Here’s someone who is fondly remembered for hosting one game show, although he did do much more TV work beyond this. Richard Whiteley started his career in the 60s working in news, for ITN, and then in the Yorkshire region. He was already a familiar figure to viewers for hosting Calendar, when in the early-80s when was chosen to host the British version of a game show that had already been running for a long time in France.
Calendar Countdown ran for only one series, but when Channel 4 felt that they needed something for their afternoon slot, Countdown was chosen, and this was the show that they launched with, a fairly low-key choice it seemed. But very few could’ve predicted just how long-running and successful this show would become. If you were in the Yorkshire region, you could now get a double dose of Whiteley!
His style was rather stilted at first, but he soon relaxed, becoming known as much for his terrible wordplay as for his encouraging of the contestants. By the early-90s, Carol Vorderman had gone from being the mathematician in every other edition to being the main co-host, Richard and Carol soon formed a popular double-act, and about a decade on Countdown was continuing to do well.
Viewers decided that they wanted more, so in the mid-90s, Countdown was on Channel 4 all year round, by which point he had left Calendar. In the late-90s he achieved an ambition when he had his own chat show on BBC1 called Richard Whiteley Unbriefed, because he didn’t research the guests in advance, not because he interviewed them not wearing any trousers! Or maybe he did.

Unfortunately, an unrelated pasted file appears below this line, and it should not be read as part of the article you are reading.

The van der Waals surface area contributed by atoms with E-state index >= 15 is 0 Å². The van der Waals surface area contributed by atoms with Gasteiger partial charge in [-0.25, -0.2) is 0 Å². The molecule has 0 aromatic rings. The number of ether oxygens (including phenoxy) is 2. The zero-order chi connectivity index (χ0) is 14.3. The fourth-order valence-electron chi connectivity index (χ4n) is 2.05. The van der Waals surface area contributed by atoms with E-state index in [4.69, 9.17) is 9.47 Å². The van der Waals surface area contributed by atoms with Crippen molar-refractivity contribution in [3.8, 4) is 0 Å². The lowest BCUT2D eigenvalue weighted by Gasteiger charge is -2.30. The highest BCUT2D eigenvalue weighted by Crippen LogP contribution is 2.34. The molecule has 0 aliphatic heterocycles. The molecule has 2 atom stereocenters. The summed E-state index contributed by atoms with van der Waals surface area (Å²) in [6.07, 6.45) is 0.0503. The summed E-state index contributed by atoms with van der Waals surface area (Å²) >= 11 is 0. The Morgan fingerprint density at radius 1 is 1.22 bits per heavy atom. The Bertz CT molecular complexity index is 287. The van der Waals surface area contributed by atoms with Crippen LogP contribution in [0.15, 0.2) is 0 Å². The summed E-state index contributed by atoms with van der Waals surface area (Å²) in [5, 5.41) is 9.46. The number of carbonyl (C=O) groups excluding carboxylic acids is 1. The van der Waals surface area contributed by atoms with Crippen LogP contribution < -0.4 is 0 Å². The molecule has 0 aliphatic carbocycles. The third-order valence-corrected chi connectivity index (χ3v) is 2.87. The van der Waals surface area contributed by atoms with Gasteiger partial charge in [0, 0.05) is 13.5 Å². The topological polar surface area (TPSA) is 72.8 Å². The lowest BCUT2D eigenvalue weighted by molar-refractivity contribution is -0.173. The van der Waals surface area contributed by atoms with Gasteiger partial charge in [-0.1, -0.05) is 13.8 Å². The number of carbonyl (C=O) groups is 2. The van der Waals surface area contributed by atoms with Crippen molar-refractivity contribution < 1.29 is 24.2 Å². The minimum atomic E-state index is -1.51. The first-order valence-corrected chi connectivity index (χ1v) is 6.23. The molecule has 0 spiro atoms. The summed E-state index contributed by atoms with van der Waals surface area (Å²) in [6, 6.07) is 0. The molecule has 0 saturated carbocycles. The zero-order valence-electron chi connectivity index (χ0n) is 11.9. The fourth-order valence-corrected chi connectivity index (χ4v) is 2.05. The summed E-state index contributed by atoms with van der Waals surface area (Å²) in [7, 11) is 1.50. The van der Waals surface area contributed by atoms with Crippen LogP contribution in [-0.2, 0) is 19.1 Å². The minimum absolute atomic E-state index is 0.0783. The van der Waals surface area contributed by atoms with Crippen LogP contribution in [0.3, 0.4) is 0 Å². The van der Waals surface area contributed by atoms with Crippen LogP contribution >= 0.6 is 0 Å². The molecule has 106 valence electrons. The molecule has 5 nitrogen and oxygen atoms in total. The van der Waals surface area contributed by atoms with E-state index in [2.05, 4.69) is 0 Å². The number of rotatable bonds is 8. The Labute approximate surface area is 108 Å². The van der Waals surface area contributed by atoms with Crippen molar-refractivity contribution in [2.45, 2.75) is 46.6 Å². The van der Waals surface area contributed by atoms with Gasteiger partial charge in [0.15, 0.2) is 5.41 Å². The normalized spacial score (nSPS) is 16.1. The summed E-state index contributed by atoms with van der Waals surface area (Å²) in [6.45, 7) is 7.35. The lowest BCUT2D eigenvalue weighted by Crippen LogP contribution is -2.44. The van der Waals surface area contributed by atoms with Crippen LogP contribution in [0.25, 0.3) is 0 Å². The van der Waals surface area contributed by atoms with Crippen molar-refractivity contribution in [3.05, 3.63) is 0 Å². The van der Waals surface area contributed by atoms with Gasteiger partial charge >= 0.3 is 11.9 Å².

The guests would simply come on stage as a surprise, and he would have to ask questions off the top of his head based on what he knew about them, which sometimes wasn’t too much. This was a fun idea that should’ve got a full series. By the early-2000s he had long settled into the Countdown role, and he also appeared on several other shows as a panellist where he showed off his knowledge and didn’t seem to mind sending himself up.
Countdown was then extended to 45 minutes, although by this point, even though he knew when to be silly and when to be serious, Richard and Carol’s endless laughing and joking seemed to be overshadowing the game. He also hosted That’s Your Lot, shown only in the Yorkshire region, where it seems he would cheerily think nothing of banging himself in an awkward place.
Despite all of this, there was much shock at his unexpected departure in 2005. By this point he had hosted almost 4,000 editions of Countdown, with his final one being shown posthumously. People of all ages from across the UK sent their condolences. I try not to get too worked up by celebrity deaths, but this one moved me more than most, I’m not sure why, you just thought that he would always be there really.